The U.S. Senate voted last month to keep restrictions against financial aid and training for the Indonesian military.
President George W. Bush and Secretary of State Condoleezza Rice have pushed for full restoration of all military ties to Indonesia, citing the so-called war on terrorism. Some observers, however, point to the discovery of oil in Aceh in northwest Indonesia and oil and gas in East Timor as the motive for the administration’s actions.
In June the House of Representatives voted to restore full military aid. The Senate move has blocked, at least for a time, millions of dollars for the Indonesian military. The bill now goes to a House-Senate conference committee.
U.S. military aid to Indonesia was cut off in 2002 after the ambush murder of two U.S. citizens and an Indonesian in the province of West Papua. In the House debate, Pete Hoekstra (R-Mich.) said, “Lingering concerns exist regarding human rights issues and violence in places such as Aceh and West Papua.”
An important issue is military training. IMET, or International Military Education and Training, parallels the notorious Georgia-based School of the Americas, renamed “The Western Hemisphere Institute for Security Cooperation.” IMET also has a reputation for churning out soldiers and police who frequently turn up on lists of human rights abusers or worse. IMET training takes place in the U.S.
Still another program, Joint Combined Exchange Training (JCET), sends Special Forces teams to other countries, particularly Indonesia. Chalmers Johnson, in his book “Blowback,” cites JCET training as a direct link to rapes and murders of civilians in Indonesia.
The U.S. historical relationship with Indonesia is a sordid one. In 1958, Alan L. Pope, an American pilot, was shot down while on a bombing run over the Indonesian archipelago. The excuse for the raid was that “rebels” had bombed a church and an outdoor market. In fact, the U.S. had orchestrated the bombing and strafing raids on the civilian population in an attempt to destabilize the government of President Sukarno, founder of the country’s independence movement.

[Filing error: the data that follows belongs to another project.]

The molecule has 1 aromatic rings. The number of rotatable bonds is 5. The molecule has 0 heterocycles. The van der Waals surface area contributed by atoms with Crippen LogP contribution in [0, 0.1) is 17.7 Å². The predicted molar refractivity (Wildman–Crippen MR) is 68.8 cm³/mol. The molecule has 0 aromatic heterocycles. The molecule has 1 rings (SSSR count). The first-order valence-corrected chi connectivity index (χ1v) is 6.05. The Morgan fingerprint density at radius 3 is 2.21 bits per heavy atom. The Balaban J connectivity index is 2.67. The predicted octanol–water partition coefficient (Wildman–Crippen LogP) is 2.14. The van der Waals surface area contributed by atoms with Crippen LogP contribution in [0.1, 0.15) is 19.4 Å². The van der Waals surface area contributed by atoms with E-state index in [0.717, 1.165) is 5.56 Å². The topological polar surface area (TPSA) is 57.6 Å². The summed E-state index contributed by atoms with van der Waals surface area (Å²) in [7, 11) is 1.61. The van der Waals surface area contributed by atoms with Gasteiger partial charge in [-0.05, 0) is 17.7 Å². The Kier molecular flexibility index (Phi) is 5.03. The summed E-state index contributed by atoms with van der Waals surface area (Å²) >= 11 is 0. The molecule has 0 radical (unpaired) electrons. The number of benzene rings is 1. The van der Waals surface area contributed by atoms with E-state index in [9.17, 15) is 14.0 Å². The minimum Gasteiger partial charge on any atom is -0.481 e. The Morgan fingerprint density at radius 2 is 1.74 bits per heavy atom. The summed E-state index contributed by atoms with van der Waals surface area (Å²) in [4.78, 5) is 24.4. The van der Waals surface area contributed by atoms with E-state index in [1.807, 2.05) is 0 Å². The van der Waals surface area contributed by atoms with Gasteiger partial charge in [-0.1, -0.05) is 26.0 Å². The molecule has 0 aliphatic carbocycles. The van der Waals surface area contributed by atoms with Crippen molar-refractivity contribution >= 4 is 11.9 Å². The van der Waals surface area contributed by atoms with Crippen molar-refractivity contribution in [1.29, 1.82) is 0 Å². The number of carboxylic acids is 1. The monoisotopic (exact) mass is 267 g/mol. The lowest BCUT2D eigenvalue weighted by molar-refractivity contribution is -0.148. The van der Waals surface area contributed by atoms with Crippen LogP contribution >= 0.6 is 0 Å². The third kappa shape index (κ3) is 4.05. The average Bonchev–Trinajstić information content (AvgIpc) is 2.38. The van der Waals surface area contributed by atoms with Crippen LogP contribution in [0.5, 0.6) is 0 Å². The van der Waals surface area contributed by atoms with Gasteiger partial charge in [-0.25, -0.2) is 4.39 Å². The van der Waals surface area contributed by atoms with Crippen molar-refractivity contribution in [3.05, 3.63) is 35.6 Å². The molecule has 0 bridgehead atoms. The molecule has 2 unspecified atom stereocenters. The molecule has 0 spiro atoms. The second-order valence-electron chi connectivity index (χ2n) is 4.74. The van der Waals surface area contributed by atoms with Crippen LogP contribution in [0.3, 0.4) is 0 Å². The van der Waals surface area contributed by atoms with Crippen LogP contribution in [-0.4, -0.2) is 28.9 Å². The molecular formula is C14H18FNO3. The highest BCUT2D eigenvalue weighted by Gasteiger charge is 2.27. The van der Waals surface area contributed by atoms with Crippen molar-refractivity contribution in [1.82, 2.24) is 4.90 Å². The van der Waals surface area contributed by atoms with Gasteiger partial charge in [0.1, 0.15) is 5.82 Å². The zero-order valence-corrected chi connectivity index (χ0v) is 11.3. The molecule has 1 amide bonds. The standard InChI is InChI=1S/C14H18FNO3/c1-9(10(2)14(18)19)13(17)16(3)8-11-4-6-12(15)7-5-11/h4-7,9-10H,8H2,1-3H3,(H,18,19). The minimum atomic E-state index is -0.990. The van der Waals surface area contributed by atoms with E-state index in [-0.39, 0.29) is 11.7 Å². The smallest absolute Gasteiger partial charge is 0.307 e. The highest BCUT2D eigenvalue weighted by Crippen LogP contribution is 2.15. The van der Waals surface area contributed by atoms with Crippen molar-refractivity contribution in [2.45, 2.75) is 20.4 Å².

In 1965 the U.S. played a significant role in the overthrow of Sukarno and the subsequent murders of over 500,000 people. In one of the worst mass murders in history, huge numbers of people, often whole families, were rounded up. Many were members of the PKI, Indonesia’s Communist Party, with an estimated 1 million members.
Hundreds of thousands became political prisoners. One of them, Pramoedya Ananta Toer, who was sympathetic to the PKI, was placed in an island concentration camp for 17 years. Pramoedya is one of Indonesia’s most famous writers.
The military and Gen. Suharto, who subsequently took power, said the justification for their massive crime was an imminent takeover of Indonesia by the PKI. In recent years, documents have proven this excuse to be a fabrication.
To this day, those involved in this crime against humanity remain free.
Ten years after the mass murder of over half a million leftists, East Timor, having just received her independence from Portugal, was invaded by the Indonesian military with the blessing and material support of the U.S. government. Within a short period of time, at least 200,000 civilians were killed in the takeover. In 1991, an infamous massacre in East Timor was covered by the world press. Only then did the U.S. government restrict some weapons from going to the Indonesian military.
In 1998, oil was discovered off East Timor. The next year, East Timor voted for independence from Indonesia. The U.S., Australia, Britain and the UN supported its move for independence. The Indonesian government’s response was to burn down and destroy much of the newly independent country on their way out.
Aceh is a mostly poor, primarily Muslim area that was hardest hit by last year’s tsunami. Over 100,000 lives were said to be lost.
About 30 years ago, oil and natural gas deposits were discovered in the Aceh region. An Aceh independence movement was formed, GAM, and it has been battling the Indonesian government since 1976. Over 10,000 have died in the conflict. A peace agreement was just signed but it is unknown if it will hold.